Tag: Spain

Madrid Overnight

lizard on a building

I lied – Madrid was my final stop. I was only there for a night and had to get up so early that I stayed in, but it didn’t stop me from being tempted. Madrid, not New York, is the city that never sleeps. On a Thursday morning I woke up at 6AM and people were still shouting outside from the night before.

Much in the way people say, “Munich or Berlin?” and “Krakow or Warsaw?” there’s a sort of competition between Barcelona and Madrid. Most people preferred Barcelona and wrote Madrid off as just a big city. I only met two people who were the other way around, and quickly discovered that I was as well.

It is just a big city, but it completely lacks any pretension. It’s amazing. Madrid is business, ridiculously, almost Paris-level expensive, but it’s confusingly laid back. People are friendly, and very pragmatic. If you have any illusions about life Madrid would be a good place to come kill them.

San Sebastian

Statue of Jesus at the top of Mount Urgull.

I needed a vacation from my vacation. A break from culture. Donostia-San Sebastian was just an hour’s bus ride from Bilbao.

If San-Sebastian and Bilbao were siblings, Bilbao would be the quiet, scholarly one who’s kind of boring and San Sebastian would be everyone’s favorite nonstop partier. The only reason 95% of people go to San Sebastian is to party.

I came there on Friday afternoon before the start of the Semana Grande, or “Big Week,” or, more accurately, “Week of Parties,” though I was told by the hostel staff that the parties go on all summer. Sure enough, here were all the people my age. The majority of the tourists, however, were Spanish. While America and Australia flocked to Barcelona, Spain vacationed in San Sebastian.

Impressions of Bilbao

Sunset in Bilbao

It didn’t take long for me to fall in love with Bilbao as I had with no other city before. This wasn’t the head-spinning infatuation of first moments in Galway; this was a more subdued love, intellectual and appreciative (and longer lasting). It’s an odd mix of a typical European old town, industrial outskirts, and futuristic buildings that look like something out of The Jetsons. The odd thing is that it’s empty. A classy, spotlessly clean model of urban planning with a smattering of people to enjoy it.

I’m still in awe over Bilbao when I recall it: I have never seen a better laid-out city. Two-lane bike paths swerve along neat green patches and wide pedestrian walkways by the river. Modern bridges crisscross above and flow seamlessly out of and into the sidewalks. From afar the whole thing looks like a perfectly spaced, harmonious balance of logically interwoven ribbons. Bilbao makes so much sense.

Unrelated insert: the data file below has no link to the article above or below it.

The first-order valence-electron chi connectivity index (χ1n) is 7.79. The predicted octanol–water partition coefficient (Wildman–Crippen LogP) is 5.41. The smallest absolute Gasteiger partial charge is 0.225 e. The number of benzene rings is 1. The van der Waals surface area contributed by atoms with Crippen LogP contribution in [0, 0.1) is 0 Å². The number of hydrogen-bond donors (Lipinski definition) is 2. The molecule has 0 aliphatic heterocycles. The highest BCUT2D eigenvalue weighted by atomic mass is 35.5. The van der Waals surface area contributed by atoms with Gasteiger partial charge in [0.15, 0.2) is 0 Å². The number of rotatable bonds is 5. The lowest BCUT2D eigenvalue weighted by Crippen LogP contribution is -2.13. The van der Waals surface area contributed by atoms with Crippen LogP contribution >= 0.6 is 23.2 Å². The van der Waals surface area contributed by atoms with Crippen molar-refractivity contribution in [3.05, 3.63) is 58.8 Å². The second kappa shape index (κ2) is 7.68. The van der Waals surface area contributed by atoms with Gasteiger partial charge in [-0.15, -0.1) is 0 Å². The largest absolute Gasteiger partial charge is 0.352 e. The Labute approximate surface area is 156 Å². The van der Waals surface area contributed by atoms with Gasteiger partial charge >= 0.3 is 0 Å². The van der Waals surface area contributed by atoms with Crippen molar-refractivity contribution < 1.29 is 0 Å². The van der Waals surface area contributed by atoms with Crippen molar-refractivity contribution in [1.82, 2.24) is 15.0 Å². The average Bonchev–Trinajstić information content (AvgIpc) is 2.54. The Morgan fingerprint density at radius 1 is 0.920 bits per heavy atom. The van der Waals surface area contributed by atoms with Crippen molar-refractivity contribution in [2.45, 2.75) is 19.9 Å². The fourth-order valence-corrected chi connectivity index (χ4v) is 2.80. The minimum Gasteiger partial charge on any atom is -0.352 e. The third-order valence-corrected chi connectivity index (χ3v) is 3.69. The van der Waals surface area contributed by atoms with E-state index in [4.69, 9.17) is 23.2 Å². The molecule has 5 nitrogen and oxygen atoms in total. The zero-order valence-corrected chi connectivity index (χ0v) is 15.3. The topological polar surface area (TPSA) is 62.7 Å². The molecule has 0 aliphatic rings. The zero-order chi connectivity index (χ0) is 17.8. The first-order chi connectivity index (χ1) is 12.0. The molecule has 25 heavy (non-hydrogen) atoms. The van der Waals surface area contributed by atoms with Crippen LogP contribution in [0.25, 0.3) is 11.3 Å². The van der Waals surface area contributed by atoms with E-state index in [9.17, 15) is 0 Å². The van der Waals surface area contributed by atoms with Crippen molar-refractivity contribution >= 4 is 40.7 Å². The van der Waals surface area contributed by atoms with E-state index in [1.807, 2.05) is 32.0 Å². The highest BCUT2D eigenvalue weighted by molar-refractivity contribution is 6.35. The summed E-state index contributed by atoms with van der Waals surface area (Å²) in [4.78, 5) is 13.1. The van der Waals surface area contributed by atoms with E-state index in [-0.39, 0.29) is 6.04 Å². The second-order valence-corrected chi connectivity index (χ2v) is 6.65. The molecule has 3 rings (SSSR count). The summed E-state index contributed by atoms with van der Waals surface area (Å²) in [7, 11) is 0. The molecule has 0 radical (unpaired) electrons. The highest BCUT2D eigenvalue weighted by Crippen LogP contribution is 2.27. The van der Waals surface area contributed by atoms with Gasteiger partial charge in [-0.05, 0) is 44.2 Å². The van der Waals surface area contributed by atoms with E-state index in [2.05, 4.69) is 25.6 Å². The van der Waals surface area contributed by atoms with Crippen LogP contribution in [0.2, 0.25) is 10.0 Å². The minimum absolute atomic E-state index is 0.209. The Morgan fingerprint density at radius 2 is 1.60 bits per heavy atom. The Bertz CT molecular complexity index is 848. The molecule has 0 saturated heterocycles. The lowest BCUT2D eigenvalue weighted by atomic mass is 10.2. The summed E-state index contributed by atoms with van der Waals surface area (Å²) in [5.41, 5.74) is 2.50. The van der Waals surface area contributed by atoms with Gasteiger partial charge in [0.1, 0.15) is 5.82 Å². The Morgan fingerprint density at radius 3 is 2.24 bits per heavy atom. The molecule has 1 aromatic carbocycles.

40+ Degrees: Time in Torrevieja

Villa Martin

Driving along the road of life, sometimes you’re going and going and then you fall into a ditch. A stubborn ditch that you treat as a minor annoyance you’ll be out of in a few minutes until you gradually discover how deep and wide the ditch really is and only then, when you grasp the true magnitude of the situation, do you realize that you’re stuck. That could describe my visit to Torrevieja.

When I set out from Barcelona I was imagining a few days of beachside relaxation in a little town full of young Spanish people inviting me out to bonfires every night and then walking back at dawn to my own private condo with a rooftop patio and fast Wi-Fi.

Never has reality been farther from fantasy.

Barcelona in Brief

Construction of the Sagrada Familia.

Barcelona was one of my top cities to see. I wanted to devote a good long time to it to give it a thorough exploration. Now, I was just passing through for a night on my way to Torrevieja, where I could recoup at my mother’s condo, get new glasses, and buy a backpack that wouldn’t kill my back. Somehow it had escaped me what a proper backpacking backpack looked like, and I toted a huge black cube, which I counterbalanced with my daypack slung opposite over the front.

This is how I looked stepping off of Barcelona’s main station, vigilant about pickpockets as I’d been warned the city was rife with them. But, I never had any trouble here. Maybe because I was hypervigilant and looked especially paranoid searching every face around me on the metro as if to say, “yeah, my hands are blatantly jammed inside my pockets.” Anyway, the one horror story I heard was of a woman who left her camera in the backseat of a taxi while getting out and, when she turned around, found it gone. As a rule I avoided taxis on this trip.